The tables of contents of this and of past issues are available here: http://www.aas.org/cswa/STATUS_TOC.html

Table of contents:

1 CSWA Survey: Two-Body Careers in Astronomy, Erica Rodgers, Space Science Institute

3 Note from the Editor

12 How Workplace Climate Changes the Knowledge We Generate, Meg Urry, Yale University

16 On Planck's Law, Blackbodies and the Physics of Diversity, Jedidah C. Isler, Syracuse University

19 Math and Verbal Performance of Men and Women Under Competition and Time Pressure, Nancy Morrison, The University of Toledo

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5. Statistical Research from the American Institute of Physics

From: Nicolle Zellner [nzellner_at_albion.edu]

[The message below is from the AIP statistics center and gives guidance on how to sign up for alerts. -Eds]

The Statistical Research Center of the American Institute of Physics provides timely and reliable data on education, employment, and related trends in physics, astronomy and allied fields. You can learn more about our data by visiting our website:

www.aip.org/statistics

In addition, we have a free data alert service, called e-Updates, which can notify you by e-mail when we post new data on topics of interest to you. You can subscribe at

www.aip.org/statistics/e_updates.html

When you subscribe, you will be given the opportunity to indicate your area(s) of interest. We will send you an e-Update only when we post a new report that includes data of interest to you. Even if you sign up for every possible notification, you should receive fewer than twenty e-mail alerts in a year.

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6. Why Women Should Send More Letters of Recommendation

From: WIPHYS Posting for July 15, 2014

The following is from a LinkedIn discussion on why women should send more letters of recommendation.

From one of our Women in Physics readers:

I have observed that when we say in a job or award advertisement to "send 3 letters of reference", women will usually send 3 and men will on average send more than 3. All candidates that have made the shortlists have had one extra letter of reference (occasionally two extra, but rarely).

There is a very clear effect going on: the women are, in general, reading the line "send 3 letters" as a rule/limit and the men are seeing this as a minimum. No matter the reason for this, the bottom line is that we need advise women to consider sending more letters when applying for positions and awards, unless additional letters are explicitly forbidden!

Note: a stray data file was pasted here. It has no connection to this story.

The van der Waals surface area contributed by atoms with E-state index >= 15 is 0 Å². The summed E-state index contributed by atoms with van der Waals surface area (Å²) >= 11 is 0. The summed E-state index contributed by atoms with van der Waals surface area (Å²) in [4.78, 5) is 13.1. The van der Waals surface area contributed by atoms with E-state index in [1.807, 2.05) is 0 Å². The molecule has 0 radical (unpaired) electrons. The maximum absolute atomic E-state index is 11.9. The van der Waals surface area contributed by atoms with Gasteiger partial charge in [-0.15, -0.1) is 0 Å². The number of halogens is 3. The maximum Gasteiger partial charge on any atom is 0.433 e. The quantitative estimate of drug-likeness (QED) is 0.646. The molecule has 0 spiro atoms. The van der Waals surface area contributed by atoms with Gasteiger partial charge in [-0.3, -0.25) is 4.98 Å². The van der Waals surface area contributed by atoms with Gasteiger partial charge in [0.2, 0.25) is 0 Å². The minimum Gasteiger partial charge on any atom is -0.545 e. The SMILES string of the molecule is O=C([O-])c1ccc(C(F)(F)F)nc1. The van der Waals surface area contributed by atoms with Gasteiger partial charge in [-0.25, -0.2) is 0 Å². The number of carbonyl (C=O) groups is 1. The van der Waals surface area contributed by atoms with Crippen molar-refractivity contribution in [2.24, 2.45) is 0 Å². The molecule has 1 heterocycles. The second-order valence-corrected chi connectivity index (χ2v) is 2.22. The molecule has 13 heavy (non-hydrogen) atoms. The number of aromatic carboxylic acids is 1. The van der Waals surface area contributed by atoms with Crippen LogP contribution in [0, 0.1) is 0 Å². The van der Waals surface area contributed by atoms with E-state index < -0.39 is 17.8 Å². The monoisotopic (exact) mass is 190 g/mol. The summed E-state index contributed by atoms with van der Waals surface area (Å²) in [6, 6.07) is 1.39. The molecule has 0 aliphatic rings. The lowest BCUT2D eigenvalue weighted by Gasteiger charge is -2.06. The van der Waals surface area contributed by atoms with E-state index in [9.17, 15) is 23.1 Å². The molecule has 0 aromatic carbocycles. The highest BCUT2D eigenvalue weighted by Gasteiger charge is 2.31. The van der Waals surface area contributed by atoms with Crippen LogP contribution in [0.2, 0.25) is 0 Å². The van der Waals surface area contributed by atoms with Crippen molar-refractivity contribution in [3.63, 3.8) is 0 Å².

What’s your take on this situation? Join the discussion on our Women in Physics LinkedIn group

http://www.linkedin.com/groups?mostPopular=&gid=3135479

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7. Sloan Research Fellows - Accepting Nominations Until September 15

From: WIPHYS Posting for July 15, 2014

The Alfred P. Sloan Foundation is now accepting nominations for Sloan Research Fellowships in eight fields: chemistry, computational and evolutionary molecular biology, computer science, economics, mathematics, neuroscience, ocean sciences, and physics. These two-year, $50,000 fellowships are awarded annually to 126 early-career faculty in recognition of their distinguished performance and exceptional potential as researchers. Candidates must be nominated by a department head or other senior researcher. For more information, please visit this site:

http://www.sloan.org/sloan-research-fellowships

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8. How to Submit to the AASWOMEN newsletter

To submit an item to the AASWOMEN newsletter, including replies to topics, send email to aaswomen_at_aas.org

All material will be posted unless you tell us otherwise, including your email address.

When submitting a job posting for inclusion in the newsletter, please include a one-line description and a link to the full job posting.

Please remember to replace "_at_" in the e-mail address above.

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9. How to Subscribe or Unsubscribe to the AASWOMEN newsletter

Join AAS Women List by email:

Send email to aaswlist+subscribe_at_aas.org from the address you want to have subscribed. You can leave the subject and message blank if you like.

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To join or leave AASWomen via web, or change your membership settings:

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10. Access to Past Issues

http://www.aas.org/cswa/AASWOMEN.html

Each annual summary includes an index of topics covered.